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Making the Resonators
This method of making resonators for the marimba bars comes from Jon Madin's book, Make Your Own Marimbas, which I highly recommend. The ideas here are Madin's, not ours, but we made slight modifications, because some of the materials called for were not available to us here in the US.
For this bass marimba, each bar has a pipe resonator of a corresponding length. The resonators are hung under the bars in two sets; the lowest five pipes are one module, and the highest ten pipes are the other module. (See pictures.)
THE PIPES are made out of PVC pipe, available at Menards, Home Depot, Builder's Square, Handy Andy, and other home construction stores. The measurements in the book for the pipe diameter were 100 mm (about 4 inches) for the lower module, and 90 mm (3.5 inch - this didn't exist in the US, so we used 3 inch) for the higher module. Most of these stores carry Schedule 40 (thick-walled) PVC pipe, which is heavy. Schedule 20 pipe has thinner walls, and is lighter. This was important to me, since I knew that I would be having kids moving the marimba around. So we decided to go with Schedule 20. (This also meant I had to get different caps to seal the ends, because the tube was slightly thinner.) However, most stores only carry Schedule 20 PVC in the 4-inch diameter pipe, and for the smaller module, I needed 3-inch diameter. So I called a friend who was a contractor, and he ordered some Schedule 20 PVC for me from a plumbing supply store. The stuff is available, but sometimes you have to be a bit sneaky to get it.
TUNING. The resonator pipes, like the bars, have to be tuned. But the pipes are tuned to A=443, not A=440! This can be done using a chromatic tuner. The reason it's tuned to 443 and not 440 is that the tiny bit of space above the end of the resonator pipe and below the bar adds to the resonating length of the air column, and lowers the pitch just slightly; so the pipes are tuned high to compensate. See Make Your Own Marimbas for tuning techniques.
When we first bought supplies to build the resonators, we realized that the plans called for a 180 degree U-turn joint for the lowest five pipes. We looked at our local stores - we could get 90 or 45 degree pipes, but not 180 degrees. We finally found some at a plumbing supply store, for $35.00 each!! And we needed five of them? No, thank you! So we realized that we had some angle faking to do.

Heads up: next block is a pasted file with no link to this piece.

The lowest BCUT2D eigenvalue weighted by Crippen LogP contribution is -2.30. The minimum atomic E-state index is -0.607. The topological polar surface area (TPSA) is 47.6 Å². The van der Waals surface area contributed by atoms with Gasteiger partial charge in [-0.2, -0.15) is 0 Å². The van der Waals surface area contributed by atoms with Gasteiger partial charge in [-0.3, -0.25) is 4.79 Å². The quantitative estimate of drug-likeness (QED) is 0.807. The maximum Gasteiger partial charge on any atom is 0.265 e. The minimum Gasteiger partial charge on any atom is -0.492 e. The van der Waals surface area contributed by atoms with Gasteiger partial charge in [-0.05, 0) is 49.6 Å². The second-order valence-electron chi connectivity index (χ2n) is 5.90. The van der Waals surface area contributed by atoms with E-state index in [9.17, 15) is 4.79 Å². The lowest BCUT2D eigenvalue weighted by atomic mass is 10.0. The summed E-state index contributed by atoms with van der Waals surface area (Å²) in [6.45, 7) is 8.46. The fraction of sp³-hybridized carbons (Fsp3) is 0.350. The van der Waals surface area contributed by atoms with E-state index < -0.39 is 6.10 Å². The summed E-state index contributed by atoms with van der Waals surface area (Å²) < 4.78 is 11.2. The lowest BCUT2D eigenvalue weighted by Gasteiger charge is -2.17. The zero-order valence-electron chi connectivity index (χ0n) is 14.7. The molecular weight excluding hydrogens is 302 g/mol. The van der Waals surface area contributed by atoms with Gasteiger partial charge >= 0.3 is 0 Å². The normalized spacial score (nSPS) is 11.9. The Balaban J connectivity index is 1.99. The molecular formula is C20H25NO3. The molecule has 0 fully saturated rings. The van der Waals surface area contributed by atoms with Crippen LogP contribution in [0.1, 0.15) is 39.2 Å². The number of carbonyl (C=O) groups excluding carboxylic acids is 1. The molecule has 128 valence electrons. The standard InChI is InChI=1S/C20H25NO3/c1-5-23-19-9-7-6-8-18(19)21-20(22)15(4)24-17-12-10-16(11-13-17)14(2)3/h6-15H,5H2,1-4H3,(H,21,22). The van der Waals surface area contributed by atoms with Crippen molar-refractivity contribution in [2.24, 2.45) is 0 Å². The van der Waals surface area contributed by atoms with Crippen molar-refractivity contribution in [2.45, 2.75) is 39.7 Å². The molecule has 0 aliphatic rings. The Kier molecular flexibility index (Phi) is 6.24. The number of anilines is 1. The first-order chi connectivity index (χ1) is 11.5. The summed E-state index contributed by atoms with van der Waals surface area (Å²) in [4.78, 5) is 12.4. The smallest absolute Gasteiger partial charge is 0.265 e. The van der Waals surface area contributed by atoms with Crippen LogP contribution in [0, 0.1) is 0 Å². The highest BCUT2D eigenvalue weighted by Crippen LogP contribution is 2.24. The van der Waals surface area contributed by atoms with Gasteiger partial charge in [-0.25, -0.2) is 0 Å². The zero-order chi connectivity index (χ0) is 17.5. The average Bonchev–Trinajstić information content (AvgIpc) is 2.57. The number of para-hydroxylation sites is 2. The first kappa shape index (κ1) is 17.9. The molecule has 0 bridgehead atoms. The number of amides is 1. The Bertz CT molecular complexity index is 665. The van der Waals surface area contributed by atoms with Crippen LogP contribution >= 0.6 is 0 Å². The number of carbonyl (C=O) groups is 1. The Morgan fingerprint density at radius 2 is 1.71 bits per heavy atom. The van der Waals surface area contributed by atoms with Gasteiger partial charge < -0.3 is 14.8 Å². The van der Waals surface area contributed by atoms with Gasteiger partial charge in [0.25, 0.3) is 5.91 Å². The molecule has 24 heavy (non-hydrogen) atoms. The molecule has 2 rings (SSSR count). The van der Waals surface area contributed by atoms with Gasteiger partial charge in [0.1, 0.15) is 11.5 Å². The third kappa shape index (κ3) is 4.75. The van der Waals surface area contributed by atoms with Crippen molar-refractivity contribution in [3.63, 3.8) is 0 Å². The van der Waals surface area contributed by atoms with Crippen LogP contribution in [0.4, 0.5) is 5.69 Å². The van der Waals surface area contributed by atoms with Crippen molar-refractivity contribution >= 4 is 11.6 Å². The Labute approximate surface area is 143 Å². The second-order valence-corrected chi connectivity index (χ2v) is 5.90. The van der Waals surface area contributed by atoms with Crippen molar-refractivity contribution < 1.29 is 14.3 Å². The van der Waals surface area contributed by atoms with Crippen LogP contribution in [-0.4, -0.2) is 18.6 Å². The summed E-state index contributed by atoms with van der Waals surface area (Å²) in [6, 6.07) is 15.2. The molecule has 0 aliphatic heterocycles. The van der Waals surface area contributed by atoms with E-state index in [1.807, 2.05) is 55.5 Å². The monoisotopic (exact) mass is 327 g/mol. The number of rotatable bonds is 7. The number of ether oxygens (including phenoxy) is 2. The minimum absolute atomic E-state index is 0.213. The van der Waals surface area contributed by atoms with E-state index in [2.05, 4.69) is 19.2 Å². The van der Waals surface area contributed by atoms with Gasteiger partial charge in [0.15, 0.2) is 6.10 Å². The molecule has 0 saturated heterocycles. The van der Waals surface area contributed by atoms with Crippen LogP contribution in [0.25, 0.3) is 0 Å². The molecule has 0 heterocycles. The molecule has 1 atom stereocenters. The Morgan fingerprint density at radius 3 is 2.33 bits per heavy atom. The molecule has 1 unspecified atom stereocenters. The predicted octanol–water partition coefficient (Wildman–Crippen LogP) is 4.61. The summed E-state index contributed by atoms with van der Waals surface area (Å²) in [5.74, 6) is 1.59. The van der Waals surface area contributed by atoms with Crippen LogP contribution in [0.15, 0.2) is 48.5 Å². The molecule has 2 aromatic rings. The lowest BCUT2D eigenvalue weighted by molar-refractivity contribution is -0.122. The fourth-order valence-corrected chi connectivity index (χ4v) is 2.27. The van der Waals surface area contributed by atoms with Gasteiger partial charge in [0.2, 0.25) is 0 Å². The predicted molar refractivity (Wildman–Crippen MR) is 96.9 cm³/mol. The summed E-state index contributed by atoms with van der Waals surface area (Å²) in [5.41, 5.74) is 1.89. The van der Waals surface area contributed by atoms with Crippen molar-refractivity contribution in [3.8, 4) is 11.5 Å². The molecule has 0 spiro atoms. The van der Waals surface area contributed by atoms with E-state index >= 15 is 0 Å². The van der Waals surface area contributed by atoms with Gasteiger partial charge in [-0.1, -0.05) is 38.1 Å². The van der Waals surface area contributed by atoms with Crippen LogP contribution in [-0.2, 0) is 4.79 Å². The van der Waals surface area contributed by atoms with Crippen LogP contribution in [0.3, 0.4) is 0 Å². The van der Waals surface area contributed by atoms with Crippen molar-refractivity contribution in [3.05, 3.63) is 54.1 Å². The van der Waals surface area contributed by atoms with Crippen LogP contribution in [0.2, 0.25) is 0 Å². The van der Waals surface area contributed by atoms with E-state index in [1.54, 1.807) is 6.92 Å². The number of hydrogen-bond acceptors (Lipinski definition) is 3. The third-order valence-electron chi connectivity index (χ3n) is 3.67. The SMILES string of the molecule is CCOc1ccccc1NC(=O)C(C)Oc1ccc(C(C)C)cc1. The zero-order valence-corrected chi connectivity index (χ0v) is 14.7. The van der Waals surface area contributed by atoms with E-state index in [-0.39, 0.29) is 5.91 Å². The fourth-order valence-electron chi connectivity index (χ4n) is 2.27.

At first we thought we'd just use two 90 degree joints, like the bass I'd seen in Seattle had. But we realized that the pipes would be heavier on one side than on the other, and the whole module would hang slightly askew. So what we ended up with was a pipe that looked like an upside down question mark. (See pictures below) This balanced out the weight, so that the pipes hung straight down. Then we screwed the cross brace into each pipe to keep them at the right relative distance, and we had modules! (A side note: now, six months later, the tubes are rattling at the screws to the cross braces. The schedule 20 plastic is so thin that the thread is stripped. We have come to the conclusion that bolts with locking nuts would hold the pipes in place more securely than screws in our marimba, since we used schedule 20 PVC. This would prevent the wooden cross braces from coming away from the tubes. We may also put in some rubber washers or felt to prevent undesired buzzes.)
RESONATOR MOUNTS. The resonator mounts are actually a part of the frame which supports the hanging pipes. The mounts are described in the frame section. We faced another interesting dilemma with the supports. Since we had done most of the frame before we had made the resonators, the nails and screw eyes were already in place; but they were slightly off, as were our inner frame dimensions, with the result that the resonators did not hang directly under their bars. We were about a half inch off to the right. We fixed this by altering the resonators module supports on the frame (see the frame section).
BUZZERS. One fabulous feature of this marimba is that the resonators can be fitted with buzzers. Make Your Own Marimbas uses plastic film containers and grocery sack plastic to create a fabulous, kazoo-like buzz that rings as long as the note itself rings. (see above for pictures of buzzers.) The buzz is done by drilling a hole in the end of the film container, and a hole in the resonator tube; then a piece of the plastic grocery sack is stuffed into the hole, held taut by the film container. This turns the resonator tube into a giant kazoo. If no buzz is desired, the lid of the film container is put on.
Marimba with buzzers on.
We actually found a different way to block the holes for zero buzz, since our holes were not perfectly round. We went to American Science and Surplus and bought several #7 rubber stoppers, like you would see in a science lab. They blocked our irregular holes better, because they were rubber and they gave a little around the edges. We attached them with eyelets and string to the resonator cross braces, so they wouldn't get lost if they fell off.
click here for sound clips of marimba with and without buzzers
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